A number of materials currently exist for vocal fold injection medialisation. Popular options include calcium hydroxylapatite (CaHA), hyaluronic acid (HA) and polydimethylsiloxane (PDMS). The authors of this paper state that there is an unmet need for an injectable material that can sustain medialisation by enabling tissue regrowth within the injected vocal fold to give a permanent effect. A novel, silk protein-based injectable filler is described and assessed in this study, both in an in vitro and in vivo (animal) context, to help determine its potential suitability for use in injection laryngoplasty procedures. Fresh porcine vocal fold tissue was injected with both the silk filler and Prolaryn Plus (a commercially available CaHA-carboxymethylcellulose vocal fold filler) to assess their relative mechanical and rheological properties. Subcutaneous implantation was also performed with both substances in live rodents to assess immune response, particle migration and volume retention. It is reported that lower injection forces were required for the silk filler in comparison to Prolaryn Plus. Injection with silk filler also resulted in less stiffness of the injected vocal fold. Similar macrophage and fibrous tissue infiltration around the injected particles was noted for both materials in the rodent studies. Infiltration of cells into the particles themselves was only noted with silk. Biodegredation analysis suggested that the silk particles would be completely degraded 18 months after implantation. No significant hepatic migration was observed. This is an interesting pre-clinical study with promising initial results. What will be even more interesting will be the results of the proposed in vivo vocal fold implantation study in a canine model, in particular to see whether granuloma formation is an issue (as has been observed with silk sutures). It will also be helpful to compare the outcomes of silk injection to PDMS injection, which is already established as an essentially permanent injectable material.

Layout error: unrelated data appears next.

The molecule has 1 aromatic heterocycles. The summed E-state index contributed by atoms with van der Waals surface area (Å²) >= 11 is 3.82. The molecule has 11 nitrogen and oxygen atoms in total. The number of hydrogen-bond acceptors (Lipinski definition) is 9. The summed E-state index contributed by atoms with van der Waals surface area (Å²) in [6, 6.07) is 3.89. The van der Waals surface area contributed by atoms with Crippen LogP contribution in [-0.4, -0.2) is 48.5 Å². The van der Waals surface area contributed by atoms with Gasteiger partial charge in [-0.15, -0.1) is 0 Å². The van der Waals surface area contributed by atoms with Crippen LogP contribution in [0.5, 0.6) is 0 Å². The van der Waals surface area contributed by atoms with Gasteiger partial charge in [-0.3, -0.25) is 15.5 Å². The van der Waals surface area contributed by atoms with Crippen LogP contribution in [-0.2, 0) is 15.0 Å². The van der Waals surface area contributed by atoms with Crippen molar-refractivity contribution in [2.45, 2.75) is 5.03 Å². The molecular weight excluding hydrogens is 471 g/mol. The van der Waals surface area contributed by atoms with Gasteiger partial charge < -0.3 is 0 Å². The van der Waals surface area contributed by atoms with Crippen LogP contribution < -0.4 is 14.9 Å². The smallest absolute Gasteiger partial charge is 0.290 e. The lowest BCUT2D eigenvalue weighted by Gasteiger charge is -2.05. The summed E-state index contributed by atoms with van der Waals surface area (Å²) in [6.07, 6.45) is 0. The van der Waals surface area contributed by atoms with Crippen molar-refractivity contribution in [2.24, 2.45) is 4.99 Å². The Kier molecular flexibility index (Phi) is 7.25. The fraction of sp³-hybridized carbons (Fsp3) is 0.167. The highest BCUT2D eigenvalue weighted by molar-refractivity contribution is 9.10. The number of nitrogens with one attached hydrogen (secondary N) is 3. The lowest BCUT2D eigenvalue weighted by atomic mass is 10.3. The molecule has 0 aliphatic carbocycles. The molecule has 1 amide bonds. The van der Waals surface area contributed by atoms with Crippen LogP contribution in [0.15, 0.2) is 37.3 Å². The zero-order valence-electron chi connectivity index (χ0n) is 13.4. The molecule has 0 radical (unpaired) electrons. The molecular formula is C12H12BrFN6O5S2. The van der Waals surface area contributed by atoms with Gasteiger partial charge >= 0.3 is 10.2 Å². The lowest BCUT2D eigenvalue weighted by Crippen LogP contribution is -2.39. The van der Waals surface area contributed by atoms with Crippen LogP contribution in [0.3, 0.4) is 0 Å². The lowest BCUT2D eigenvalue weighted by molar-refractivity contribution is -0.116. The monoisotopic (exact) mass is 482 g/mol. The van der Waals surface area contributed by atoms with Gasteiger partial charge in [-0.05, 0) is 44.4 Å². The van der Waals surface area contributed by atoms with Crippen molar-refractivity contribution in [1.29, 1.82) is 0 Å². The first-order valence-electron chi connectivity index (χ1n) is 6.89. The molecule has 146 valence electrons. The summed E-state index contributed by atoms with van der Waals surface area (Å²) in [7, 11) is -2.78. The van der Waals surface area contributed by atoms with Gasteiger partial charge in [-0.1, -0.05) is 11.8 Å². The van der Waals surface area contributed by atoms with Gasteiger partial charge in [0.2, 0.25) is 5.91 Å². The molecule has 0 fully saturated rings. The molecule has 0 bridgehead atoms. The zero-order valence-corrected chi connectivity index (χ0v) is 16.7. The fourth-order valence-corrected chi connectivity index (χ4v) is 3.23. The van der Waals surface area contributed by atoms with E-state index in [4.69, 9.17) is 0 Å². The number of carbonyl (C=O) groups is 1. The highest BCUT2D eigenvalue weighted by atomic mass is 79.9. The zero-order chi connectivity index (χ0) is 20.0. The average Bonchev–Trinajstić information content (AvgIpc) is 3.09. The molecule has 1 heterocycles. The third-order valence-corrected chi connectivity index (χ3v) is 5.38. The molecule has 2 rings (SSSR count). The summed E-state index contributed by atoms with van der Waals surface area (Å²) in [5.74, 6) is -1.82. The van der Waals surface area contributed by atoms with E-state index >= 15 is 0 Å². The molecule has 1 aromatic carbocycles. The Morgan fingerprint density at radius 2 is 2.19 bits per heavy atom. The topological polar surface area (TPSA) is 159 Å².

Injectable Silk Protein Microparticle-based Fillers: A Novel Material for Potential Use in Glottic Insufficiency.
Brown JE, Gulka CP, Giordano JEM, et al.
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Christopher Burgess

Musgrove Park Hospital, Taunton, UK.

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